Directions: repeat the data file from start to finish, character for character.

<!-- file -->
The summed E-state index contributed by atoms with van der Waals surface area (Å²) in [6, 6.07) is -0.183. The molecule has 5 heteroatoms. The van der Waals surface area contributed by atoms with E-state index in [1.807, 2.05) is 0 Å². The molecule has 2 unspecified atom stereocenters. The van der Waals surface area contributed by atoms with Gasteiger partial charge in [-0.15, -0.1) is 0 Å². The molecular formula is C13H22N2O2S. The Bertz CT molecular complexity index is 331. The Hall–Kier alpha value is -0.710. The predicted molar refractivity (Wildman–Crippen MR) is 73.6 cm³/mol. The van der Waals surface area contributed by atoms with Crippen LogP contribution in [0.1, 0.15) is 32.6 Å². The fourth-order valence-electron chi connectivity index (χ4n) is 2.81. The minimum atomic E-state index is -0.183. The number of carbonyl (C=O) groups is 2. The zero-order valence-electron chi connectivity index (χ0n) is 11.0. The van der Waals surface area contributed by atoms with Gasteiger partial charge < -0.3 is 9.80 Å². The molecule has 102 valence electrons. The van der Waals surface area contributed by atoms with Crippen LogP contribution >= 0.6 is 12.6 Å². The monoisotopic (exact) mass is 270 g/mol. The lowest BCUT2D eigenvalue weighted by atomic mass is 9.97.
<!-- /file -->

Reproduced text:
The summed E-state index contributed by atoms with van der Waals surface area (Å²) in [6, 6.07) is -0.183. The molecule has 5 heteroatoms. The van der Waals surface area contributed by atoms with E-state index in [1.807, 2.05) is 0 Å². The molecule has 2 unspecified atom stereocenters. The van der Waals surface area contributed by atoms with Gasteiger partial charge in [-0.15, -0.1) is 0 Å². The molecular formula is C13H22N2O2S. The Bertz CT molecular complexity index is 331. The Hall–Kier alpha value is -0.710. The predicted molar refractivity (Wildman–Crippen MR) is 73.6 cm³/mol. The van der Waals surface area contributed by atoms with Crippen LogP contribution in [0.1, 0.15) is 32.6 Å². The fourth-order valence-electron chi connectivity index (χ4n) is 2.81. The minimum atomic E-state index is -0.183. The number of carbonyl (C=O) groups is 2. The zero-order valence-electron chi connectivity index (χ0n) is 11.0. The van der Waals surface area contributed by atoms with Gasteiger partial charge < -0.3 is 9.80 Å². The molecule has 102 valence electrons. The van der Waals surface area contributed by atoms with Crippen LogP contribution >= 0.6 is 12.6 Å². The monoisotopic (exact) mass is 270 g/mol. The lowest BCUT2D eigenvalue weighted by atomic mass is 9.97.